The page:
Sports Medicine

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Sports medicine encompasses the structural, physiological, medical and surgical needs of the equine athlete. At Anglesey Lodge we are proud offer specialist clinical examination accompanied by the most up to date diagnostic equipment allowing us to detect subtle musculoskeletal, upper/lower respiratory tract and cardiac performance limiting abnormalities.

Services available include:

  • Advanced lameness investigation
  • Gastroscopy
  • Digital radiography
  • Digital musculoskeletal ultrasound including 3D
  • Extra corporeal shock wave therapy
  • Over-ground dynamic endoscopy
  • Cardiac ultrasound
  • Exercising and 24-hour telemetric ECG monitoring
  • Cell-based therapies including stem cells, PRP and IRAP

Regenerative Medicine

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Regenerative medicine involves maximizing the body’s own capacity to heal damaged tissue and more specifically, to replace such injured tissue with tissue identical to the original.  Various cell-based therapies have been developed for this purpose and are available at Anglesey Lodge. Most commonly these cell-based therapies are used to treat tendon and ligament injuries (e.g. superficial digital flexor tendonitis, suspensory ligament desmitis) and osteoarthritis particularly those cases which have ceased to respond to the more conventional corticosteroid based treatments due to advanced cartilage and joint damage. As our knowledge has improved with ongoing research, we are now more frequently using cell-based therapies before irreversible damage occurs, particularly in horses with joint pain.

Stem Cells

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Stem cells are immature cells which possess the ability to replicate and differentiate (change) into any cell type in the body such as tendon, ligament, bone or cartilage forming cells to name but a few. Two main types of stem cells exist namely hematopoietic and mesenchymal stem cells, of which the later form is of most interest to us in equine regenerative medicine. Mesenchymal stem cells have been traditionally harvested in three forms each of which has pros and cons, which can be discussed in detail on a case-by-case basis.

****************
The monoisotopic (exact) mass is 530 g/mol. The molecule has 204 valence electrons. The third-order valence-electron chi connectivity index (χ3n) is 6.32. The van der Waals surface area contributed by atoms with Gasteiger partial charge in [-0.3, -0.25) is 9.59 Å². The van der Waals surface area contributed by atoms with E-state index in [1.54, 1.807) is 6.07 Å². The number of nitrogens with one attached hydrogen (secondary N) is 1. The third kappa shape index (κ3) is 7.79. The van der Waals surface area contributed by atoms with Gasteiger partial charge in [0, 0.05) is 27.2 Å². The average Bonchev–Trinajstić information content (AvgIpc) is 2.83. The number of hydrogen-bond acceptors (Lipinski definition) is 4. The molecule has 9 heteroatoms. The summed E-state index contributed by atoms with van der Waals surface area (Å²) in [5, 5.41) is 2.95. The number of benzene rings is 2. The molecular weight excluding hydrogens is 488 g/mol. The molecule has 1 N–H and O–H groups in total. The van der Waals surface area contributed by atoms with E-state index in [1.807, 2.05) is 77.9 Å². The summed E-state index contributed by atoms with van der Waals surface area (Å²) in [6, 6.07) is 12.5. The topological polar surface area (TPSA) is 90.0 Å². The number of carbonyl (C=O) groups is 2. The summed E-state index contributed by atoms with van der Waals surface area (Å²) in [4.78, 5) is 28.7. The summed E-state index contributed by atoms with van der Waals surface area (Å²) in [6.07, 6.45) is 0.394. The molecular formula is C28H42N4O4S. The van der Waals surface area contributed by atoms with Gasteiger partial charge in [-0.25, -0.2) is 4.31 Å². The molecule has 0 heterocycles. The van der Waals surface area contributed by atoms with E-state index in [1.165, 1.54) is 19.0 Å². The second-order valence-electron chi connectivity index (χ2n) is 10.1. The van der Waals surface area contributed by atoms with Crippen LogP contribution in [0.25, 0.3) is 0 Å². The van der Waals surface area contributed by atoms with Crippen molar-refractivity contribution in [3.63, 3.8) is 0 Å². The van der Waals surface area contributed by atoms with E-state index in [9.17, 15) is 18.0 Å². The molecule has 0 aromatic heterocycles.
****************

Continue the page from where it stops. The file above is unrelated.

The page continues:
• Umbilical Cord Blood

In this form blood is harvested from the umbilical cord of the foal at the time of birth. This blood is then stored in a stem cell bank for the life of the horse and may be used at a later date if required. Umbilical cord blood derived stem cells have generated a lot of interest in recent years as they are one of the most immature forms of stem cell available to us and thus, may offer an increased ability to regenerate damaged tissue over other forms.

  • Bone Marrow Derived Stem Cells

These cells are harvested from either the sternum or hip bone in the standing horse. The harvested bone marrow then undergoes specialist processing in the laboratory for three to six weeks to expand the cell numbers before they are injected into the damaged structure.

  • Adipose Derived Stem Cells

Adipose (fat) derived stem cells are harvested from fat that has been collected from either side of the horses tail head. This procedure can now be performed in a similar manner to liposuction in humans. The fat cells are rapidly processed (45 minutes to two days) before they are injected into the damaged structure

Platelet Rich Plasma (PRP)

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Platelet rich plasma treatment involves harvesting a small volume of the horses own blood. This sample is then processed in a specially designed centrifuge, located in house. During this process the platelets and beneficial growth factors are separated from other cell types present in blood. The processed sample is then injected, usually under ultrasound guidance into the damaged structure (tendon, ligament or joint). Once within the injured structure, platelets release numerous growth factors and chemicals, which promote tissue repair and attract local stem cells already within the body. Growth factors act to initiate and orchestrate the complex process of healing. The reported benefits of PRP include:

  • Accelerated healing
  • Production of growth factors
  • Reduced time of new tissue maturation
  • Improved bone density
  • Reduced pain

Interleukin-1 Receptor Antagonist Protein (IRAP)

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Interleukin-1 is believed to be the major driver of inflammatory joint conditions such as osteoarthritis. Such inflammatory conditions lead to pain and thus lameness and poor performance in the horse. Interleukin-1 receptor antagonist protein (IRAP) is a naturally derived protein in blood that acts to block the action of interleukin-1 and hence prevent pain and lameness.

Interleukin-1 receptor antagonist protein is obtained by collecting a small quantity of blood into a specially designed vial containing medical grade coated glass beads. This vial is then incubated for 18-24 hours, which greatly increases the concentration of IRAP in the final product. The processed IRAP is then divided into multiple doses, which can be injected into affected joints as needed. Any excess IRAP can be frozen for use at a later date.

The reported benefits of IRAP include:

  • Stimulates the multiplication of various cells such as stem cells, bone and cartilage producing cells
  • Enhances the production of cartilage components
  • Reduces the production of enzymes which damage cartilage
  • Stimulates the growth of new blood vessels
  • Attracts local stem cells